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Long Beard's Blog

21 Jul 2021

Two Masters, One Masterpiece

Exonumia | Long Beard

As a collector, or hoarder as I'm referred to after forty-seven years at this thing, there have always been those coins which are only but a dream to one day hold in my hands. The 1804 dollar, the 1870 s quarter and so forth. Then there are those with low mintage totals, the 1916 d Mercury dime or the 1909 s VDB Lincoln, largely out of reach to most. Even in grades of good or very-good 8 they are quite pricey, unappealing against the others within the series. Over the past few months I've shifted to similar coins, low mintage or low survival figures, that are by definition true rarities. Coins with mintages one-tenth that of the mentioned 1916 d dime for an astoundingly low price compared to that in a grade of about-good. One coin in particular recently acquired in a perfect proof 70 ultra cameo for $264.00. The 2016 Winged Liberty. Enjoy!




"I think the state of our coinage is artistically of atrocious hideousness. Would it be possible, without asking permission of Congress, to employ a man like Saint-Gaudens to give us a coinage which would have some beauty?". This was the simple, to the point message from President Theodore Roosevelt to Treasury Secretary Leslie Mortimer Shaw in 1904. This very letter, and a persistent President, brought about some of the best coin designs ever to leave the United States Mint. Of which, Augusta Saint-Gaudens created two circulation strike coins before his death in 1907.


The first of Saint-Gaudens' designs to be accepted were that of the gold ten dollar eagle struck in the same year Roosevelt wrote to Shaw. The second, the gold twenty-dollar Double Eagle. A design few would argue is the greatest ever created. However, the coin which we are all familiar with is not the original design. One which President Roosevelt accepted as it fit his vision of what U.S. coinage should be. Roosevelt had become so impressed with the high relief Roman coinage on display at the Smithsonian that he pressured the Mint to make Saint-Gaudens Winged Liberty design a reality. The design, as depicted in the images with exception to an oval Union Shield replacing the olive branch in Liberty's left hand, quickly proved difficult if not impossible to achieve. With such fine detail in the design, striking in high-relief became problematic with the presses at the time. Trial dies were struck no less than nine times to achieve even a close high relief as envisioned. The design was simply not coinable.




Enter the National Park Foundation. 2016 marks the 100th Anniversary of the National Park Service. Congress had already passed legislation, Public Law 113-291 on December 19, 2014 authorizing commemoratives who's surcharge proceeds would go to the foundation. They, however, were in the process of another commemorative to be issued directly through authorized vendors. Through their research they discovered the original plaster galvano of Saint-Gaudens Double Eagle within the Mint Cabinet at the Philadelphia Mint. Saint-Guadens having a home in Cornish, New Hampshire listed as a national historical site only helped with the decision.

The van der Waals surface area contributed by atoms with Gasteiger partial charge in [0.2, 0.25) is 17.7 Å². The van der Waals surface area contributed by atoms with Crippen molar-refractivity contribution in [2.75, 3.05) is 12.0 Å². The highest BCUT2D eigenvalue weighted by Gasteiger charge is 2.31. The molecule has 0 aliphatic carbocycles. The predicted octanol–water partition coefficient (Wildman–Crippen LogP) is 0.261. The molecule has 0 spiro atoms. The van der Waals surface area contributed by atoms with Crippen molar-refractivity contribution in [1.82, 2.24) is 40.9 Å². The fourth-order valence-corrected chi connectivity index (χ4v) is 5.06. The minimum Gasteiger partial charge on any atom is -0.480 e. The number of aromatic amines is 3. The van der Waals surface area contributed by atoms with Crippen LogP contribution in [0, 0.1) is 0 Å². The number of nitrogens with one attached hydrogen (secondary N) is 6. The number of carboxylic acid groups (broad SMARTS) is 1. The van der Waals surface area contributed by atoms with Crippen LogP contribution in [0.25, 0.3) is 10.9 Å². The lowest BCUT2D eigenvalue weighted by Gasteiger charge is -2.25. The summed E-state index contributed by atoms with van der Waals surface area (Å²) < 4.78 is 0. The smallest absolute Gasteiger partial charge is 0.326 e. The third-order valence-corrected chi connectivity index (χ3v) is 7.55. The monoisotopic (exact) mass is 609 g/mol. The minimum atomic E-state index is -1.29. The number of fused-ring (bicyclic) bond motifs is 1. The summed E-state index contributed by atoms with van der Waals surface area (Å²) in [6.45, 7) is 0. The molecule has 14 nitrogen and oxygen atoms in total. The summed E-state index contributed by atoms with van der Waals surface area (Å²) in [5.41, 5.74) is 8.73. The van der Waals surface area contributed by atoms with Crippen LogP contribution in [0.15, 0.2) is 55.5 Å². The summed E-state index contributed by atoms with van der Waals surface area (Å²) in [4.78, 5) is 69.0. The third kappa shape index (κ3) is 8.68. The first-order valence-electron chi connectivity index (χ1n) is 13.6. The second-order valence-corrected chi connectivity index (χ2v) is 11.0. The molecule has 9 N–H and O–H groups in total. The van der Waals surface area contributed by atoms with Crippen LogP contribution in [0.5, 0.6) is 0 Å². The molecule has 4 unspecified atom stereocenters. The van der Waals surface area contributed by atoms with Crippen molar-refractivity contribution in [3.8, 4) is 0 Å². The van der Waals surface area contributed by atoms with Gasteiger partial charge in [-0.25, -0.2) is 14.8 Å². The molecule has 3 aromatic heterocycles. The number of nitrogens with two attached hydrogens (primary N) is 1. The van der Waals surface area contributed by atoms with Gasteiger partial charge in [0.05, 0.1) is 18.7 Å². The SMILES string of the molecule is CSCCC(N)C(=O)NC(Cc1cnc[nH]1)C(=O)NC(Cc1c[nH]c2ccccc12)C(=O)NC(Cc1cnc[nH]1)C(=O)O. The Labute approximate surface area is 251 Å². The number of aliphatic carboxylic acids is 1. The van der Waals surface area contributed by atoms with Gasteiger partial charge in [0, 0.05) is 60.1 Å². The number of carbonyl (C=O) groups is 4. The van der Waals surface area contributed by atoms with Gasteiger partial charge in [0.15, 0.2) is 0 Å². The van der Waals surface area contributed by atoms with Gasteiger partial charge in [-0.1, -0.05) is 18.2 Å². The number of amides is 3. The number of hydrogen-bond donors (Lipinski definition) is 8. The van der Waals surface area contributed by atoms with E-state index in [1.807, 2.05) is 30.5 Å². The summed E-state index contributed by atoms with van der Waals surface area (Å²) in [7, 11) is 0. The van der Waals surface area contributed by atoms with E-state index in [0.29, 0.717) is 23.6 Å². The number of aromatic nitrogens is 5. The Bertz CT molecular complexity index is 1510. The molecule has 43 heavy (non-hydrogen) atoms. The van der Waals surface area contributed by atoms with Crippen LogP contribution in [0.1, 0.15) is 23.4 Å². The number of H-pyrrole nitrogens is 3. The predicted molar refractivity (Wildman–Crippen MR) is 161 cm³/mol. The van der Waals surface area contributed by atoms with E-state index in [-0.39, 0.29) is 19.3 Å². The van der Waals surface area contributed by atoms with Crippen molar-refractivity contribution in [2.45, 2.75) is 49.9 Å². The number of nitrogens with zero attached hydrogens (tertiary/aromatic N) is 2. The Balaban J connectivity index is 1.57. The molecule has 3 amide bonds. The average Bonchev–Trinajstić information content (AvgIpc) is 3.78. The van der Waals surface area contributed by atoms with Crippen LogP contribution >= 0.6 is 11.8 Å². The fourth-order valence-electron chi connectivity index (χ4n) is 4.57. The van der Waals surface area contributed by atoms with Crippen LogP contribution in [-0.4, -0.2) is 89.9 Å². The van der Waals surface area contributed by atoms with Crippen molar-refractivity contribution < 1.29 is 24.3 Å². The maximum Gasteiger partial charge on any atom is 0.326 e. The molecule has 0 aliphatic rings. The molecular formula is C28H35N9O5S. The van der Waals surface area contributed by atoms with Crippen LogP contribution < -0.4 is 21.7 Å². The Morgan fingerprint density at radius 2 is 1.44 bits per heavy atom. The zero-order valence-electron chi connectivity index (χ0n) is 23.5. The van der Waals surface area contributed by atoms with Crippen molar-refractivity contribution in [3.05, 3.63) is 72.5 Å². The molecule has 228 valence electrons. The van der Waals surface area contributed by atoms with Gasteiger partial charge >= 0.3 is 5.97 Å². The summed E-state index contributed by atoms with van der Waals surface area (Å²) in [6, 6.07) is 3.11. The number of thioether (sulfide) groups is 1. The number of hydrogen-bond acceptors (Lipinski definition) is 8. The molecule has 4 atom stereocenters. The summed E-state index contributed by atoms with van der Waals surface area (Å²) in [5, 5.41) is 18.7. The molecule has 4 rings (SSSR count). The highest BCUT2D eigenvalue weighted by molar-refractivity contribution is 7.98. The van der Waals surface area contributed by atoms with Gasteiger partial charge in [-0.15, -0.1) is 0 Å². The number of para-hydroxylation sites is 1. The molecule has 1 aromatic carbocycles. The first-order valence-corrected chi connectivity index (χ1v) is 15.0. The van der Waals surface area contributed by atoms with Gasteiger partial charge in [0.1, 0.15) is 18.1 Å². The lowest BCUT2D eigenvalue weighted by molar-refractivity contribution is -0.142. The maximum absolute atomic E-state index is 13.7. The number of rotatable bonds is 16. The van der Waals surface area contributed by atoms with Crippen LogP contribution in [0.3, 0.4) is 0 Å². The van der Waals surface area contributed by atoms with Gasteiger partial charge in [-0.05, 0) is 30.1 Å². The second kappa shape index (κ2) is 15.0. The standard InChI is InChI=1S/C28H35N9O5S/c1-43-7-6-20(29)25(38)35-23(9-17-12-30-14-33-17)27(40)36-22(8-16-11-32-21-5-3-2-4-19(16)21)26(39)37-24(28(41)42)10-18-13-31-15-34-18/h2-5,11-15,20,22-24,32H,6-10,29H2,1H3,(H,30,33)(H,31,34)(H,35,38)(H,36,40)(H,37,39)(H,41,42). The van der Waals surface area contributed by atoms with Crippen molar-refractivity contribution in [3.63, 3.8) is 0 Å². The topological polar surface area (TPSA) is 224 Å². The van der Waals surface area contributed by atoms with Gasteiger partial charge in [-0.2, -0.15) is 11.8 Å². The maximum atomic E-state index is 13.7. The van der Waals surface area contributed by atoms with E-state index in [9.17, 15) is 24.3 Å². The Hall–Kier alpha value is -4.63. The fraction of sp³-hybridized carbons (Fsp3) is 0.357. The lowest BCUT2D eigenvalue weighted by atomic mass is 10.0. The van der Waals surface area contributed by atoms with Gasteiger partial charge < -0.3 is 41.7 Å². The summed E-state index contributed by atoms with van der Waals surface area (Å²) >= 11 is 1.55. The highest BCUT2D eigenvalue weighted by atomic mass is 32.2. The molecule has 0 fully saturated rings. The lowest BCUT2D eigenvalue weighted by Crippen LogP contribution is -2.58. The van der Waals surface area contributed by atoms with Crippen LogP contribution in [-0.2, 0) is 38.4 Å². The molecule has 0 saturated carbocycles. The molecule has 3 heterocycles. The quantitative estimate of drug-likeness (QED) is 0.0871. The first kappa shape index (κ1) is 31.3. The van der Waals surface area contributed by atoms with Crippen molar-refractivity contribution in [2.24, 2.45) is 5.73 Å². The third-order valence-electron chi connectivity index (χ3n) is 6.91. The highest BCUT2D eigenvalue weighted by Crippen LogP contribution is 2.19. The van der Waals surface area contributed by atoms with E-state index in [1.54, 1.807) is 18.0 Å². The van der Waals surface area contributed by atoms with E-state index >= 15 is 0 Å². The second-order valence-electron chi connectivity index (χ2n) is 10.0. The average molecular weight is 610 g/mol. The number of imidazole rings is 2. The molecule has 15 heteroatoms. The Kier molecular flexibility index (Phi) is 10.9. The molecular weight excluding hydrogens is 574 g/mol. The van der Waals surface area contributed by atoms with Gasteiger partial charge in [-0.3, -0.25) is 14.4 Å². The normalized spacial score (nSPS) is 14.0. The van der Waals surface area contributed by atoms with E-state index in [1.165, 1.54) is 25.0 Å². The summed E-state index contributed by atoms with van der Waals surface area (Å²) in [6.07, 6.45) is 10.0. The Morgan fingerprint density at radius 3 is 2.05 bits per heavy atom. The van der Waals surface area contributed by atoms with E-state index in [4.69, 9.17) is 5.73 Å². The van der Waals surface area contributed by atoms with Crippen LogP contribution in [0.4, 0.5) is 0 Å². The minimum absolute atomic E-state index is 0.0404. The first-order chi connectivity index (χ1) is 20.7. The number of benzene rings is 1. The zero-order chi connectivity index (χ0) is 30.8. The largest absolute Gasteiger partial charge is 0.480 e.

Who better to create a true work of art from the master sculptor than John Mercanti, 12th Chief Engraver of the United States Mint. A master in his own right. Mister Mercanti began working from the original designs, modifying them slightly yet subtly to add his own personal touch creating what Saint-Gaudens himself would approve. With the design completed, the prestigious British Royal Mint was contracted to strike these masterpieces since they employ some of the best presses capable of high-relief striking. There are two options available, one ounce silver round with a mintage of 10,000 or a one ounce gold with a mintage of 1,000. Although these are non-monetized by any nation, they possess the purity of metal which the British Royal Mint is known for. There is also a true 1907 original design, by David Car of Moonlight Mint. Which your's truly is pondering upon.








Comments

Kepi

Level 6

Beautiful Coin indeed! Classic design...great blog! ; )

coinsbygary

Level 5

St-Gaudens is a man of his time. There will never be another like him. His bold designs are second to none! It would have been nice to see his rendition of winged Liberty become a coin. This medal is the next best thing! Congratulations!

Longstrider

Level 6

Daniel Carr of Moonlight Mint is a very controversial man. I am a fan. Some feel he is a counterfeiter. Beautiful coin. Thanks.

Kepi

Level 6

I too am a big fan of Daniel Carr and Moonlight Mint! ; )

Long Beard

Level 5

Somehow he worked out a deal with the Treasury Department to produce original designs in the years none were struck by the United States Mint. So long as he does not pass them off as genuine. I myself find them highly collectible.

Golfer

Level 5

Very nice coin to own and a low mintage makes it even better. I try to look for coins like that now. Attractive low mintage coins can be found and are nice to have.

Mokie

Level 6

We'll never see coins like that again, the computer has replaced the skilled engraver. Sad!!! Thanks for sharing LB, its a beauty.

CoinHunter

Level 5

Nice coin and story!

Mike

Level 7

Great coin. Great story. It's a beauty that's for sure. Congrats on picking it up. The gold is very expensive. . But with a mintage of 1000 you would expect it. It's a great coin with great history!!

Long Beard

Level 5

The history behind the design was the sole reason for buying this one. The David Carr with a shield like Saint-Gaudens original plaster is tough to find, but I'm looking.

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